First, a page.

The Speed of Progress – How Fast Should We Go?

Less Haste, More Speed

How often have you heard that??  Less haste, more speed.  If I had £1 for every time either I or my partner have said variations of this to both my stepchildren, I’d probably be a billionaire!  When the 4-year-old is putting her toys away, she’s in such a mad dash to get them tidy and moving onto the next thing that she often gets called back multiple times because she’s forgotten something.  Likewise, the teenager is often called back to redo some of the washing up because it hasn’t been done properly.  He’s in such a rush to get on his PS4 that he’s done a half-job and it needs to be done again.

Less haste, more speed.

The only trouble with this is we’re in a culture of instant gratification.  In the world of information, everything is there at our fingertips.  All it’s dependant on is our typing and browser speeds.  In shopping, plenty of companies offer Next Day Delivery or immediate reservation for collection.  In cuisine and dining we have our fast foods such as McDonald’s or KFC, but we also have “instant noodles”, “instant mash” and other “instant” products.

We want things now and we’re so used to it, in this social mess of a society, that we often think many other things should be instantaneous.

Like, perhaps, a recovery from a mental illness…

Slow Progress

The offending glass…

When it comes to our own recovery, we never think we’re going as fast as we should be.  As I write this, I’m recovering from a hand injury.  A glass shattered in my hand while I was washing it up and it’s left me with no feeling in half my thumb and I’ve had to have stitches.  Apparently there’s a chance the feeling might return to my thumb, and I know the wound will heal, but naturally I want it to be done now.  Not tomorrow, not next week, not later than that.

Don’t we always?

My poor hand…

Yet I know that, as with all such things, it will take time.  We aren’t like Harry Potter, we can’t just wave a magic wand and suddenly everything is healed and back to the way it was.  It simply doesn’t work that way.

So what do I do?  I have to be patient.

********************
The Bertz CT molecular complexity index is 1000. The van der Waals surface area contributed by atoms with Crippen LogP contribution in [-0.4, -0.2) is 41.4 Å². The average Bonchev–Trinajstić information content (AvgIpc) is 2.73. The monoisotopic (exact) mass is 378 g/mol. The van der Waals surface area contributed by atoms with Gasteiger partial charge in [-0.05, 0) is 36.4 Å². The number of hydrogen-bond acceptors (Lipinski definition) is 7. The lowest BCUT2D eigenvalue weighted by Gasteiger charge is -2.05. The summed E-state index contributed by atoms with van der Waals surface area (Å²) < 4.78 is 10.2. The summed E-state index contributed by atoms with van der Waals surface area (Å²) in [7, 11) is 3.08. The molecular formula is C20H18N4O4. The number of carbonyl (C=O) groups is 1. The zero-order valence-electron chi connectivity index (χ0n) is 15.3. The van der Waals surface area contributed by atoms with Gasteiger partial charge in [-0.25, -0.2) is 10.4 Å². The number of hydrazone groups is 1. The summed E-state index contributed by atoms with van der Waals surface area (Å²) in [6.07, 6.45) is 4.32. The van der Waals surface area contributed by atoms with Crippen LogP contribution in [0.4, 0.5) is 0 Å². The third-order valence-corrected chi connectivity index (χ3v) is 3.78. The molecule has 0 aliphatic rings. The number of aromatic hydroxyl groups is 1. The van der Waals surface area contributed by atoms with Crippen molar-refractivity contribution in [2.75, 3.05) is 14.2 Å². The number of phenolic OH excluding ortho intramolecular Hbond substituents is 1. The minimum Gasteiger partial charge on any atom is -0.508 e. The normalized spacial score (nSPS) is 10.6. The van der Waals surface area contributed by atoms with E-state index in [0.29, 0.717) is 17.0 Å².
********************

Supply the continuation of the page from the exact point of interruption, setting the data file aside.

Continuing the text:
The Truth About Progress

We all heal at different speeds, don’t we?  Some of us can close wounds quicker than others, some of us recover at a far more rapid rate than other family members or friends.  Why?  There’s probably some scientific, medical, mystical reasoning for it but I’m afraid I don’t know that one.  I only know that our illness, be it mental or physical, and our recovery are personal.  Exactly what it says on the tin: they are our illness and our recovery.  No one else’s.

Even when other people try and get involved by coming and telling us that we really ought to be better by now – admittedly this happens more with mental illness than physical conditions – it is not their recovery.  They have no part in it.  We will recover, but it’s for us to do in our own time.  We might not know when that will be but we will still do it in our time.

And that’s OK.  It’s OK not to be OK, we don’t have to recover immediately.  We don’t need to be more resilient.  We will get there when we get there and not before.

So please try not to be too hard on yourself.  You’re making progress.  You’re getting better.  It doesn’t matter how quickly or slowly you go…you’re in a marathon, not a sprint.

Keep going!

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Become a Patron - No Room For ErrorDisclaimer: I am not an expert, nor am I medically qualified.  This blog is based on my personal experiences only.  Always seek medical advice in the first instance.

Author: Alex Davies

Alex Davies is the creator and writer for Pushing Back the Shadows. Find out more about his journey here and connect with him on Facebook, Google+ and Twitter.

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